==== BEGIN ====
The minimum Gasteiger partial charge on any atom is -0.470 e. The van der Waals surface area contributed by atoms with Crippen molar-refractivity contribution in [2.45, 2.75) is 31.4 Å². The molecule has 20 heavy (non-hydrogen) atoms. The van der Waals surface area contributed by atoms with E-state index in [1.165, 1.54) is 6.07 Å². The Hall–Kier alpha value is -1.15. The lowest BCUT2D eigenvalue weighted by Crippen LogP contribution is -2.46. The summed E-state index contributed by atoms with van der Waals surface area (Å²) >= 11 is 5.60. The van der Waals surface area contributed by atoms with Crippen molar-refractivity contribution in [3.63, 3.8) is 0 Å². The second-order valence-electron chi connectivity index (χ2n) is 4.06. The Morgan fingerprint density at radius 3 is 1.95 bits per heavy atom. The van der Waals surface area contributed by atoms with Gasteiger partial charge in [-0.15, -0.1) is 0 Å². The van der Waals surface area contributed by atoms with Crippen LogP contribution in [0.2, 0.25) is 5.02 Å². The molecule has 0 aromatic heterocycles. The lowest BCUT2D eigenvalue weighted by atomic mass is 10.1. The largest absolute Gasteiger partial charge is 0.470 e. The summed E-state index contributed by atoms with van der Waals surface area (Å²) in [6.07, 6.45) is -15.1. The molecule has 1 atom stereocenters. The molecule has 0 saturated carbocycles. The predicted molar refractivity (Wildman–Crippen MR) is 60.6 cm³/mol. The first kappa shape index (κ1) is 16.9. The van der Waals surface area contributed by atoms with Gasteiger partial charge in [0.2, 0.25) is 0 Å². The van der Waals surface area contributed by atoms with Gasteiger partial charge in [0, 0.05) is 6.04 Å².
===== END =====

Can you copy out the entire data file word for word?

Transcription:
The minimum Gasteiger partial charge on any atom is -0.470 e. The van der Waals surface area contributed by atoms with Crippen molar-refractivity contribution in [2.45, 2.75) is 31.4 Å². The molecule has 20 heavy (non-hydrogen) atoms. The van der Waals surface area contributed by atoms with E-state index in [1.165, 1.54) is 6.07 Å². The Hall–Kier alpha value is -1.15. The lowest BCUT2D eigenvalue weighted by Crippen LogP contribution is -2.46. The summed E-state index contributed by atoms with van der Waals surface area (Å²) >= 11 is 5.60. The van der Waals surface area contributed by atoms with Crippen molar-refractivity contribution in [3.63, 3.8) is 0 Å². The second-order valence-electron chi connectivity index (χ2n) is 4.06. The Morgan fingerprint density at radius 3 is 1.95 bits per heavy atom. The van der Waals surface area contributed by atoms with Gasteiger partial charge in [-0.15, -0.1) is 0 Å². The van der Waals surface area contributed by atoms with Crippen LogP contribution in [0.2, 0.25) is 5.02 Å². The molecule has 0 aromatic heterocycles. The lowest BCUT2D eigenvalue weighted by atomic mass is 10.1. The largest absolute Gasteiger partial charge is 0.470 e. The summed E-state index contributed by atoms with van der Waals surface area (Å²) in [6.07, 6.45) is -15.1. The molecule has 1 atom stereocenters. The molecule has 0 saturated carbocycles. The predicted molar refractivity (Wildman–Crippen MR) is 60.6 cm³/mol. The first kappa shape index (κ1) is 16.9. The van der Waals surface area contributed by atoms with Gasteiger partial charge in [0.2, 0.25) is 0 Å². The van der Waals surface area contributed by atoms with Gasteiger partial charge in [0, 0.05) is 6.04 Å².